Towards Reusability in the Semantic Web. Decoupling Naming, Validation, and Reasoning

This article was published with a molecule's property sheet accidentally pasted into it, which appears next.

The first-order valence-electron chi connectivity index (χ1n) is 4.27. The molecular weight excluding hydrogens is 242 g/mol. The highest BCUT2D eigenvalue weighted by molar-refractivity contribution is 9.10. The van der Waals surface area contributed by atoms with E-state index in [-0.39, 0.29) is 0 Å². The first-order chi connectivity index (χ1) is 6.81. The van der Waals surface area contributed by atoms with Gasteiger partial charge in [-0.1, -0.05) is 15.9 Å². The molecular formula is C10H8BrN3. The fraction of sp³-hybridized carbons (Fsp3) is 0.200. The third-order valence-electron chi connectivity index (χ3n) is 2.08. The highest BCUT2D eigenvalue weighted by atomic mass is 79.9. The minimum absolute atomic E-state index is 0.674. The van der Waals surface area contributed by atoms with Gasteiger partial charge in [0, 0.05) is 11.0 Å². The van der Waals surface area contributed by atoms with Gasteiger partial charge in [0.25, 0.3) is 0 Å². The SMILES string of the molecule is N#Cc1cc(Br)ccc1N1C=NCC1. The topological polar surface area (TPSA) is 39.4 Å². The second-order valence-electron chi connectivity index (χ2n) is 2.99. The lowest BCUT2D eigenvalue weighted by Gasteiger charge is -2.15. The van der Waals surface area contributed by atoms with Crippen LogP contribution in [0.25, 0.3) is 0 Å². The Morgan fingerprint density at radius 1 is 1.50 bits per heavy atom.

RDFS and OWL ontologies simultaneously define naming, hierarchy, syntactical data structure, and axioms. This strong coupling complicates the reusability of both ontological concepts and annotated data, due to logical pitfalls in RDFS and OWL semantics. The differences between OWL axioms and integrity constraints used for validation are often not clear to users and lead to confusing and unintended semantics in practice. To avoid these pitfalls, we revisit Tom Gruber's basic ontology definition and reimagine a more decoupled ontology design pattern, consisting of independent layers for naming, validation, and reasoning. We argue that such decoupling improves reusability because it clarifies the usage of the three layers during ontology creation and reuse. A naming layer built on synonym sets enables reusing named concepts in different contexts, detached from constraints or OWL axioms defined elsewhere. On top of that, we suggest a two-step approach of constraint checking and reasoning: Validate a term's integrity via constraints first, and only include it for reasoning if that validation succeeds. Our proposal is one step towards a clearer in-practice usage of naming, validation, and reasoning-and additionally supports this with a revised semantic layer model.